Have you been worried that ChatGPT, the AI language generator, could be used maliciously—to cheat on schoolwork or broadcast disinformation? You’re in luck, sort of: OpenAI, the company that made ChatGPT, has introduced a new tool that tries to determine the likelihood that a chunk of text you provide was AI-generated.
I say “sort of” because the new software faces the same limitations as ChatGPT itself: It might spread disinformation about the potential for disinformation. As OpenAI explains, the tool will likely yield a lot of false positives and negatives, sometimes with great confidence. In one example, given the first lines of the Book of Genesis, the software concluded that it was likely to be AI-generated. God, the first AI.
On the one hand, OpenAI appears to be adopting a classic mode of technological solutionism: creating a problem, and then selling the solution to the problem it created. But on the other hand, it might not even matter if either ChatGPT or its antidote actually “works,” whatever that means (in addition to its limited accuracy, the program is effective only on English text and needs at least 1,000 characters to work with). The machine-learning technology and others like it are creating a new burden for everyone. Now, in addition to everything else we have to do, we also have to make time for the labor of distinguishing between human and AI, and the bureaucracy that will be built around it.
If you are a student, parent, educator, or individual with internet access, you may have caught wind of the absolute panic that has erupted around ChatGPT. There are fears—It’s the end of education as we know it! It passed a Wharton MBA exam!—and retorts to those fears: We must defend against rampant cheating. If your class can be gamed by an AI, then it was badly designed in the first place!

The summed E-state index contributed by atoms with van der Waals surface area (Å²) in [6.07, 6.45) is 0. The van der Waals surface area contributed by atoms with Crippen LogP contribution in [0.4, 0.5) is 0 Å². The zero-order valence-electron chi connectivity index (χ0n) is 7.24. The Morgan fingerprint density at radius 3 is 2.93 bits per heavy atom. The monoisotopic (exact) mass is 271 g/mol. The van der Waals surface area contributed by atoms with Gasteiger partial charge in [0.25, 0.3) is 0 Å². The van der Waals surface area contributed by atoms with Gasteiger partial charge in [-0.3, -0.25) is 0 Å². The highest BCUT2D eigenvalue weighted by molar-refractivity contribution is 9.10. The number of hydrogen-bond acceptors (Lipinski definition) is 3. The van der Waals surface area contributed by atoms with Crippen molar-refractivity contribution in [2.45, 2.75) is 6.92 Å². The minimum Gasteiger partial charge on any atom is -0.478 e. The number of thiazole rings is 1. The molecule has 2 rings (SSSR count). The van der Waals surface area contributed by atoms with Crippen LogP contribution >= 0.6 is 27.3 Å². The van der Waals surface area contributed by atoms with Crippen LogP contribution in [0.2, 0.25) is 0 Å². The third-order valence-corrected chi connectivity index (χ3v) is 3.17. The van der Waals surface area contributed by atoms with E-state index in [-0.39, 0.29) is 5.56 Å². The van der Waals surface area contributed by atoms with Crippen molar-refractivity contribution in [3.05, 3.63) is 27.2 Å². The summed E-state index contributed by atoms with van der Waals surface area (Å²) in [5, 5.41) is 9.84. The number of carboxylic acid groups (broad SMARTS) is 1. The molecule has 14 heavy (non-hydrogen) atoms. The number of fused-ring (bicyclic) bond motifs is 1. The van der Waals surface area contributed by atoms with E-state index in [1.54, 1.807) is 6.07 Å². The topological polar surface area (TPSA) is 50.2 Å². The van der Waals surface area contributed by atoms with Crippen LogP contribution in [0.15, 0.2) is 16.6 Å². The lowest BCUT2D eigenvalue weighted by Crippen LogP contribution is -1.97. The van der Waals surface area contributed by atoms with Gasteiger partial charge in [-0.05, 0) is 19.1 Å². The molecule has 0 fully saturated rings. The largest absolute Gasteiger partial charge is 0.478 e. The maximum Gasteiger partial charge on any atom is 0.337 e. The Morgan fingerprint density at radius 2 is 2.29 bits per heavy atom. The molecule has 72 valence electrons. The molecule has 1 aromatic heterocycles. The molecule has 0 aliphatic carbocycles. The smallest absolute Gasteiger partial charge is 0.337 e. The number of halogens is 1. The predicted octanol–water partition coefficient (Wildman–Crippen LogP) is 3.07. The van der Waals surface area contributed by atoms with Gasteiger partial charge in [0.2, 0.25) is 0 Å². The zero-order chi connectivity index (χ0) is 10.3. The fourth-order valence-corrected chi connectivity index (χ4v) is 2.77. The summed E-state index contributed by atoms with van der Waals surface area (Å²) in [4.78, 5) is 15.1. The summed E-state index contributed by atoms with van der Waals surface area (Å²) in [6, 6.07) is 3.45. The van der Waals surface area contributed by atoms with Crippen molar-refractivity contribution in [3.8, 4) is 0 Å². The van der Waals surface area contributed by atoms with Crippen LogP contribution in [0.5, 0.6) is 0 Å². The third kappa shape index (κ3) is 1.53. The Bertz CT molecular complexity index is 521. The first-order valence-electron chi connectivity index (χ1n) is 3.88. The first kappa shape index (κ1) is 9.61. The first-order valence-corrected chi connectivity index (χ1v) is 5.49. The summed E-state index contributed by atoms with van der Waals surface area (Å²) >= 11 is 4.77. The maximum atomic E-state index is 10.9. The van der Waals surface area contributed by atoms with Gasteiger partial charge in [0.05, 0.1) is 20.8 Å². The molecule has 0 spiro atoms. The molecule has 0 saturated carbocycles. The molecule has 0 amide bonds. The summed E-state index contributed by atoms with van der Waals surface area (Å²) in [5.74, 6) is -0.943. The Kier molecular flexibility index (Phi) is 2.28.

An assumption underlies all these harangues, that education needs to “respond” to ChatGPT, to make room for and address it. At the start of this semester at Washington University in St. Louis, where I teach, our provost sent all faculty an email encouraging us to be aware of the technology and consider how to react to it. Like many institutions, ours also hosted a roundtable to discuss ChatGPT. In a matter of months, generative AI has sent secondary and postsecondary institutions scrambling to find a response—any response—to its threats or opportunities.
That work heaps atop an already overflowing pile of duties. Budgets cut, schoolteachers often crowdsource funds and materials for their classrooms. The coronavirus pandemic changed assumptions about attendance and engagement, making everyone renegotiate, sometimes weekly, where and when class will take place. Managing student anxiety and troubleshooting broken classroom technology is now a part of most teachers’ everyday work. That’s not to mention all the emails, and the training modules, and the self-service accounting tasks. And now comes ChatGPT, and ChatGPT’s flawed remedy.
The situation extends well beyond education. Almost a decade ago, I diagnosed a condition I named hyperemployment. Thanks to computer technology, most professionals now work a lot more than they once did. In part, that’s because email and groupware and laptops and smartphones have made taking work home much easier—you can work around the clock if nobody stops you. But also, technology has allowed, and even required, workers to take on tasks that might otherwise have been carried out by specialists as their full-time job. Software from SAP, Oracle, and Workday force workers to do their own procurement and accounting. Data dashboards and services make office workers part-time business analysts. On social media, many people are now de facto marketers and PR agents for their division and themselves.